Route to Paradise Most Puddle Jump boats head west from Mexico, either jumping off from Puerto Vallarta or Zihuatanejo. The traditional course is to head out away from the coastal wind effect, then turn south to cross the equator around 130W longitude. The Alaska-based Valiant 40 Neried crossed at 120W, while Aquarelle crossed at 132W, so there was a wide range of strategies in course selection. Aboard Sisiutl, we made the crossing at 125W. This choice was decided by fluky winds encountered north of the Being from Port Townsend, John Pasternak of 'Oz' is used to rain. But on the crossing it poured so hard that his lifejacket auto-inflated.
equator. After a few days of calm winds, I turned directly south along 125W to get to the equatorial current. After crossing the equator we caught the current and had daily runs exceeding 160 miles, while riding the current toward the Marquesas. We were finally moving! (See the table in this article for details on how various boats did in miles/day and distances covered during the crossing.) The best miles-per-day record was 225, reported by Whistle Wing V, a 50-ft Peterson sloop from San Diego. The Path Less Traveled One very different passage was made by Steve and Valerie on Kaien, a Waterline 45 Cutter from San Francisco. They made the crossing directly from San Francisco to Nuku Hiva. Their distance was 3,100 miles and took 22 days. Their best miles/day was 170 and the worst was an enviable 129 — enviable to those who, at times, made less than 50 miles a day in calm wind areas off Mexico. Kaien was in the upper tier for miles per day. Steve reports, "All of the other cruisers we met made the crossing from Mexico or Central America. They all reported light-tono winds for a large part of their passages. The trip directly from San Francisco OZ
become filled with some kind of medical priority. Diane Kay, aboard the Long Beach-based MT-42 Aquarelle suffered a painful broken rib. Even on shore this kind of injury can be hard to deal with. But imagine that the room you're trying to convalesce in is constantly moving — sometimes with extreme force — and consider how difficult that would be to handle. Wolfgang Boehle, skipper of the Coronado-based Kelly Peterson 46 New Horizons IV had a medical emergency that included evacuation out of the Marquesas. Seven days out of PV, he suffered a herniated disc in his back. For 14 days he endured severe pain — only Vicodin helped. His crew contacted the French Navy for possible evacuation from the boat, but decided against it. Upon his arrival in Nuku Hiva, Wolfgang stayed seven days in the hospital just to get the pain down with morphine. He was then flown to Papeete, Tahiti's capital, for back surgery. I'm happy to report that 14 days later he was back on the boat, and has been happily sailing ever since. Beyond those serious problems the rest of the fleet got away with the expected 'boat bites' that are common to all sailors.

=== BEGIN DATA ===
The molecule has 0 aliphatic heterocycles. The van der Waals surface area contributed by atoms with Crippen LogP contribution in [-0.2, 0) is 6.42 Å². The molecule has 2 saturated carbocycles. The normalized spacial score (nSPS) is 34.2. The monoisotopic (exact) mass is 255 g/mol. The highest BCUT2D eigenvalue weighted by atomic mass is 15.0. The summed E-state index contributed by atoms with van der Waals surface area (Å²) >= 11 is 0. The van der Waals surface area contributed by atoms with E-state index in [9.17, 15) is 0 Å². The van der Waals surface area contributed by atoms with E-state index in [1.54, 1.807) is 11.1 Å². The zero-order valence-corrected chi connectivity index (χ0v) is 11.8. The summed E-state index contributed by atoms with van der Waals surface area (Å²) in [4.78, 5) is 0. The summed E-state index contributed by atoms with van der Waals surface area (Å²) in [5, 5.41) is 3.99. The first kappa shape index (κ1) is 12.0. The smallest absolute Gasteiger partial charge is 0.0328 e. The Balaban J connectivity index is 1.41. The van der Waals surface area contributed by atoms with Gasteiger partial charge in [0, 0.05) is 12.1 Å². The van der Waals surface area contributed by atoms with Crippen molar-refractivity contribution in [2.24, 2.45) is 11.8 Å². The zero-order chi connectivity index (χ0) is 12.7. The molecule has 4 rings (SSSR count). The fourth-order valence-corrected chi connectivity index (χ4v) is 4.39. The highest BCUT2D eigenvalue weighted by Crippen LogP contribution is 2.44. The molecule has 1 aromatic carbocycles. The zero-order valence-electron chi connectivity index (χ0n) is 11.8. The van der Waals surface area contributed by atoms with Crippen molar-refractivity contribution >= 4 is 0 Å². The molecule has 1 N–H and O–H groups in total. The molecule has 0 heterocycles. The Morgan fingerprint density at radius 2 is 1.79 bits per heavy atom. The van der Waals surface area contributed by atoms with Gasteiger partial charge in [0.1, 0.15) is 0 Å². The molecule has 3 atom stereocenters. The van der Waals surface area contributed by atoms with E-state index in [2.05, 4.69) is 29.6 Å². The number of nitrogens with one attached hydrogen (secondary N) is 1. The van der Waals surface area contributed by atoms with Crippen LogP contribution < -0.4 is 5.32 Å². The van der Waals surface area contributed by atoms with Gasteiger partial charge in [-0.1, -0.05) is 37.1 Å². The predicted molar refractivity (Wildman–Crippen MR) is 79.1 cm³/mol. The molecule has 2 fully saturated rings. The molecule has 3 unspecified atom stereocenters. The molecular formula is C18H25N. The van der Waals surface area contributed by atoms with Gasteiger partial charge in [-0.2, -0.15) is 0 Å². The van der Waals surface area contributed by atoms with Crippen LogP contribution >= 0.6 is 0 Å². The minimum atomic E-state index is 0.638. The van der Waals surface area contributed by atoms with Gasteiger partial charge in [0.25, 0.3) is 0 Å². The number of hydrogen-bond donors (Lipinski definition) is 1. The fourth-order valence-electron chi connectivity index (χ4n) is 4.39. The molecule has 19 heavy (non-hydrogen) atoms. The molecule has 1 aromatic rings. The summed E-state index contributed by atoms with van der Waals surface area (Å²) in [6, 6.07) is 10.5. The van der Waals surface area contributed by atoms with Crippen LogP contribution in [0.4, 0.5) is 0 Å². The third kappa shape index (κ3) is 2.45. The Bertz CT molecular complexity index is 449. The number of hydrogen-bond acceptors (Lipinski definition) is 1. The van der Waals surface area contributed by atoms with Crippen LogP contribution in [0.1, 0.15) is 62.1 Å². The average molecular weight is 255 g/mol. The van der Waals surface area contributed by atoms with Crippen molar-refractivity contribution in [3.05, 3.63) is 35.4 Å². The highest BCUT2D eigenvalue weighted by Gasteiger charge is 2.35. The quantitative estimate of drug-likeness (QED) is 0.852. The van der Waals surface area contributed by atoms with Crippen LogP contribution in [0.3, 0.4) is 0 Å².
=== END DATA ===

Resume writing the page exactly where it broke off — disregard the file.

PACIFIC PUDDLE JUMP RECAP
Don't forget the water toys! One of the rewards of making it to the islands is spending tranquil days enjoying clear, calm lagoons.
to the Marquesas did have much better wind this year and, once the north Pacific high pressure system sets up at the beginning of the season, it should continue to offer the better passage from a sailing standpoint. It is definitely underrated as a strategy. "Several sailors we met beforehand thought we were stupid to plan this route, but we're surprised more cruisers don't try it." From Pollywog to Shellback No matter which course Puddle Jumpers took, sooner or later they crossed the equator. This event is marked by all cruisers with some sort of celebration. Pollywogs (those who have not crossed the equator before) are usually subjected to an initiation ceremony marking the event. After the ceremony they become Shellbacks. Aboard Sisiutl, 'King Neptune' issued a written summons for lowly pollywogs Brenda and Kitty to report for judgement and initiation. As one of their initiation rites, they were asked to eat SPAM, but the rest of the ceremony was more appealing. This was Sisiutl's third equatorial crossing since 2003, and we've developed a tradition for southbound crossings: eating pineapple upside down cake and making champagne toasts to Neptune.
The August 2006 issue of the West's premier sailing and marine magazine.